Miss Susie says that this morning several of them were so thrilled at the prospect of reading class and seatwork that they were bouncing up and down with excitement! (Today was also Flip-flop Day for their class -- that made the day even more special!)


See the pictures here.

December 10, 2013

Practice for the Christmas Program is well underway. The students are doing well; this is a program you won't want to miss! The program will be held on Friday evening, December 20, at 7:30. Please have your students here by 6:55, for final preparations. Thank you!

December 6 - 8, 2013

Your high school students went camping at Lakewood Retreat this weekend. They made lots of good memories together: volleyball-in-the-sand, round-table ping-pong, basketball, two-hand-touch football, and even frog gigglin'.


We arrived around 4:30, and camp was set up in good time partly because, as usual, the fellows were competing against the ladies for Ultimate Supremacy in the Tent Setting-Up Wars. Alas, the fellows forgot to clear the ground before setting up their tent, and some of them paid for it by sleeping on Sweetgum tree seed pods. [pictured below]

We ate supper in the dark, but it was still good: hamburgers with all the fixings. After supper, everyone hung out in the game room for awhile, then the guys played basketball while the ladies played a l-o-o-o-o-ng game of Hippopotamus. The game took awhile because the ladies were attempting weird basketball shots - and sometimes even making them!(Ex.: backward shots from the 3-point line (Megan), no-look kneeling backward shots from the foul line (Veronica), and so on) After the fun and games, they huddled around the campfire until they could hardly stay awake, then the ladies headed for their tent while the men waltzed around in the men's room at the bath-house, with their sweat-pants pulled up to their underarms and the drawstrings around their necks. (Ok, only some of the men did this.) They enjoyed themselves so much the ladies had to shush them after quiet time.


Saturday morning the ladies slept in until about 9:30 [edit: the ladies are now insisting it was earlier than this!], while the guys sat around the fire, ravenously hungry. When the ladies finally emerged from their den to head for the bath-house, they were treated to a rousing round of hearty applause from the men. This quickly became a morning ritual. Breakfast was Bird Dogs and Iced Coffee; Matthew did his best to finish the Iced Coffee rather than save any for Sunday morning. He enjoyed it; Jason was rather concerned about how quickly it was disappearing. After taking group photos back at the tree house, they tossed a football for awhile, then headed up to the game room for more ping-pong. Supper was grilled chicken with Texas Toast and salad. This was followed by volleyball, then three of the Freshmen decided they wanted to go frog gigglin'. They came back with a haul of frogs, which they beheaded with their pocket knives, and, after disembowling  and skinning them, they carefully packed them away in the fridge. Dealing with the frogs was somewhat stressful for Anthony: he does not get along with frogs, and one of them slipped out and jumped right toward him! *shudder!* After snacks around the fire, they hit the sack.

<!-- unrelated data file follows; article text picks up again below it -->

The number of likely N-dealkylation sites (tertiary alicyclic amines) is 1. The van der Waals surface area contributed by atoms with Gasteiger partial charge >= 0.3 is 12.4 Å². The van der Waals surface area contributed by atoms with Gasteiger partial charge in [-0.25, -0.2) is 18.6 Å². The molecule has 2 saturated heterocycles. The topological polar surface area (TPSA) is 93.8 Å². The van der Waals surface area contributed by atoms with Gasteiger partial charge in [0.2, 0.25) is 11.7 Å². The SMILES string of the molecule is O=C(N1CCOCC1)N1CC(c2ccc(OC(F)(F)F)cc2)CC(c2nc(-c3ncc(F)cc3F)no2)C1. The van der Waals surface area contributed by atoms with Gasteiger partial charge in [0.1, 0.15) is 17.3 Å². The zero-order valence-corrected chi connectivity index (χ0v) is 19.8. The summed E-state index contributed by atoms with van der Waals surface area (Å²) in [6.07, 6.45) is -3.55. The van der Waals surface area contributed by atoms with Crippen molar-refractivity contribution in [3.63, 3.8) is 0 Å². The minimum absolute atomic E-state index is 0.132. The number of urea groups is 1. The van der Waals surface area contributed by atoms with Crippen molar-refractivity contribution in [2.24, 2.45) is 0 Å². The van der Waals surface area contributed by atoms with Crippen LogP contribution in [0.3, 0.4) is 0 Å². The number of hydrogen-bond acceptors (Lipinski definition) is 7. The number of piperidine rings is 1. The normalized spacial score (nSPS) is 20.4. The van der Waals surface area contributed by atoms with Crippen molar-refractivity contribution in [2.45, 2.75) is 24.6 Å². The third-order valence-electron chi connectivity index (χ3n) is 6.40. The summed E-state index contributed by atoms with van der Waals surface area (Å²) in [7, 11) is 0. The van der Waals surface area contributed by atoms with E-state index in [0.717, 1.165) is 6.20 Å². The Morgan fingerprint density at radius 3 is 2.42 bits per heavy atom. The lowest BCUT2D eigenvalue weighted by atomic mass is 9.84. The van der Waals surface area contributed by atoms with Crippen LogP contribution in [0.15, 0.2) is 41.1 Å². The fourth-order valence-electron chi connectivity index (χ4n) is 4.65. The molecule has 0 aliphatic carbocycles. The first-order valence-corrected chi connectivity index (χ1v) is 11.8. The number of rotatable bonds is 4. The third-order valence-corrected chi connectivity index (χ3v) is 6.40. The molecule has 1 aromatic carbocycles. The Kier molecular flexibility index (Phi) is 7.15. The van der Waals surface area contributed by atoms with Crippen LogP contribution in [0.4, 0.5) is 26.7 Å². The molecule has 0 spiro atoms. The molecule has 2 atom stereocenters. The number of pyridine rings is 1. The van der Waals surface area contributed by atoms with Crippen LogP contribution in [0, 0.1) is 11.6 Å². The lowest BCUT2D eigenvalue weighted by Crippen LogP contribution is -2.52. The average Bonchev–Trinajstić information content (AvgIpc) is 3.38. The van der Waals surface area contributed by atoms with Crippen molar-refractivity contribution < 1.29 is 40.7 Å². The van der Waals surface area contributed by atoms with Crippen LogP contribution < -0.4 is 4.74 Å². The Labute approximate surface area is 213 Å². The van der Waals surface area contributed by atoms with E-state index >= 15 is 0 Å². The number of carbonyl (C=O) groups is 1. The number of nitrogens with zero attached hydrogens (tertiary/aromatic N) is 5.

Sunday breakfast was Cinnamon Rolls, Lil' Smokies, and orange juice, with just a little bit of Iced Coffee remaining; the Iced Coffee was carefully divided out amongst them, so everyone who wanted some got a swallow or two. We had chapel around the fire, then a little free time before fixing a lunch of Taco salad and left-over Texas Toast. The Freshmen pan-fried their frog-legs and professed great satisfaction in eating them. Most everyone around the table had a (tiny) bite, including Kelsey!


We broke camp and left at 2:00, arriving back home at 3:30. It was good.


December 4, 2013


Inspirational Art

October 14, 2013

A pretty little singer named Sweet Caroline joined us in the big classroom this morning. We didn't hear much from her, but she visited every corner of the room; the students were enchanted. She stayed for only a few minutes, sadly.

Carolina Wren

October 11, 2013

Special days - really special days - don't come around very often. Today was one of the really special days; it's called Take Your Teddy Bear to Work Day! If you didn't take your teddy bear to work, you missed out on something really special.